A Theory of Justice: The Musical is a 2013 musical by Eylon Aslan-Levy, Ramin Sabi, Tommy Peto and Toby Huelin. Billed as "an all-singing, all-dancing romp through 2,500 years of political philosophy", the musical tells a fictionalised account of the writing of American political philosopher John Rawls's classic philosophical treatise, A Theory of Justice (1971). It premièred in Oxford's Keble O'Reilly Theatre in January 2013 and was revived for the Edinburgh Fringe Festival in August 2013.
The musical follows John Rawls on a journey through time to gain inspiration for A Theory of Justice from political philosophers, including Plato, Locke, Rousseau and Mill. As he pursues his love interest, a beautiful student named Fairness, Rawls is menaced by villainous libertarian philosopher Robert Nozick and Objectivist Ayn Rand, who plot to stop Rawls writing his liberal theory of justice.
The musical was described by John Rawls's daughter Liz as "amazing and witty", saying it "surpassed any expectations".
The musical was written by Eylon Aslan-Levy, Ramin Sabi, Tommy Peto—undergraduate students of Philosophy, Politics and Economics at the University of Oxford—and Oxford music student Toby Huelin. Initially conceived as a revision method the musical became a serious project. The book and lyrics were written by Aslan-Levy, Sabi and Peto; the music was written by Sabi and Huelin together with Aslan-Levy and Peto. Additional music was written by Illias Thoms for the Utilitarian Barbershop Quartet.
Co-writer Eylon Aslan-Levy has revealed that the music "very often sprang out of the philosophy itself", and that the writers used the rhythm of lines of philosophical texts, such as The Social Contract, for inspiration. The script was completed in December 2012.
The writers have described "A Theory of Justice: The Musical!" as a "light-hearted, tongue-in-cheek, camp and intellectually profound addition to the musical theatre canon”, as well as "irreverent and self-deprecating". Commenting that it is "very much based on traditional Broadway, Disney-style musicals" and "satirise[s] all of those tropes", they have said they wrote the musical for a general audience: "it’s not a rhyming philosophy lecture, but a good old-fashioned Broadway-style show with an utterly unconventional subject matter". They hope that it will "reconstruct that sense of wonder and inspiration [for the audience] that so many philosophy students feel when they are introduced to the Veil of Ignorance for the first time".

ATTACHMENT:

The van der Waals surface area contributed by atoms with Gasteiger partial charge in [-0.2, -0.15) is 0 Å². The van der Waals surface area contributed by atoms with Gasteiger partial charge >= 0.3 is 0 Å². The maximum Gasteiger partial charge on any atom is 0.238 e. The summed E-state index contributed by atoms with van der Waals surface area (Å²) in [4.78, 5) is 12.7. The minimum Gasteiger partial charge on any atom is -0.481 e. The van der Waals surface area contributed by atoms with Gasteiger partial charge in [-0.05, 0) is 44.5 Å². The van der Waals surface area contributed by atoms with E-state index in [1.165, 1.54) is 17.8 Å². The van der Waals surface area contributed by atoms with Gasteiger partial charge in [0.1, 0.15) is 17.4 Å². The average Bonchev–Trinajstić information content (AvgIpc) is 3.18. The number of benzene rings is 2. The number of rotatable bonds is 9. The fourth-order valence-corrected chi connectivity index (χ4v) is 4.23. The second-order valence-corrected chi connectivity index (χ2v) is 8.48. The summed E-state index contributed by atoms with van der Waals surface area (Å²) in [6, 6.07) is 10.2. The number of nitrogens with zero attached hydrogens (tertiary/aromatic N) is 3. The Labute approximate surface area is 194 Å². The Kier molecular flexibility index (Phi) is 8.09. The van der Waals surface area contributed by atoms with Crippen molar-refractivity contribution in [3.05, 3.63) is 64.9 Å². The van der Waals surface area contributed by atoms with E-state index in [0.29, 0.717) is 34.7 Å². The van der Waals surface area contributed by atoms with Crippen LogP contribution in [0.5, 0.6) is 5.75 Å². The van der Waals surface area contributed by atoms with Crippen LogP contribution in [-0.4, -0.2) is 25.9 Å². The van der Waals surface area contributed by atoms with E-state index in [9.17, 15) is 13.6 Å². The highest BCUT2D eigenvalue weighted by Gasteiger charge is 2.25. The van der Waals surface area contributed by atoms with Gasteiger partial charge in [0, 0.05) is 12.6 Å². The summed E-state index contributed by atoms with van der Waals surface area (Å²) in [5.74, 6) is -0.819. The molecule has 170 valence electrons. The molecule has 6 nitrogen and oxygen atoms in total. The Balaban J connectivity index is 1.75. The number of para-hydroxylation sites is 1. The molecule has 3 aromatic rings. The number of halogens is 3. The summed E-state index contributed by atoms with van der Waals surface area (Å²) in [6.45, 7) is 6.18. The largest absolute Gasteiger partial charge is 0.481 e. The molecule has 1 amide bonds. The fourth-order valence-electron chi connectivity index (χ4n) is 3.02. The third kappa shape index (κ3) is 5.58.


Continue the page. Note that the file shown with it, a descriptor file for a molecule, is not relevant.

A Theory of Justice: The Musical! enjoyed its world première in Oxford's 180-seater Keble O'Reilly Theatre, 30 January - 2 February 2013. It was produced by writers Sabi and Aslan-Levy for DEM Productions, directed by Esmé Hicks and choreographed by Dana Mills, with musical direction by co-composer Toby Huelin. The run sold out over a week before opening night. To create the time vortex, the Oxford production used the "biggest lighting budget ever" for a show in the O'Reilly Theatre. The Oxford production received considerable attention from local Oxfordshire media and from philosophical circles, including in the Leiter Report and Philosophy Now magazine.
The trailer was released online in January 2013, with a preview of the theme song ("I Need a Theory").
A Theory of Justice: The Musical! was revived for the Edinburgh Fringe Festival, running from 31 July - 26 August 2013 at C Venues. The revival was produced by DEM Productions using the same cast and crew, with minor changes: most notably, Alex Wickens replaced Ollie Nicholls as John Rawls, owing to scheduling conflicts. The writers made several changes for the Edinburgh revival, including the addition of a new song: "My Philosopher-King", a solo love ballad for Fairness.
The musical was nominated for Best Musical, Best Book, Best Lyrics and Best Music at the Musical Theatre Network Awards.
A Theory of Justice: The Musical! was revived at the University of Cardiff, Wales, in Spring 2015.
The musical opens in Harvard University in 1971. Professor John Rawls laments that his students have lost interest in political philosophy and have sunk into a slough of moral relativism ("Harvard Quad"). Rawls determines to shake things up with his own theory of justice ("I Need a Theory"). He quickly becomes enamoured of a beautiful student, Fairness, who gives him a spark of inspiration ("I Shall Call You Fairness"); she spurns his advances. Robert Nozick, head of Harvard Philosophy, decides to write his own libertarian theory, to Rawls's horror, because their views are diametrically opposed. Suddenly, a time vortex is accidentally opened in the Quad by the university's physicists; Fairness falls down it and Rawls jumps in to save her, win her love and meet the great philosophers along the way for inspiration for his theory ("I'll Have a Theory"). When Nozick visits his mistress, the Objectivist seductress Ayn Rand, he realises that Rawls is trying to write a theory of justice that would justify wealth redistribution, which he abhors - so he jumps down the vortex to stop him.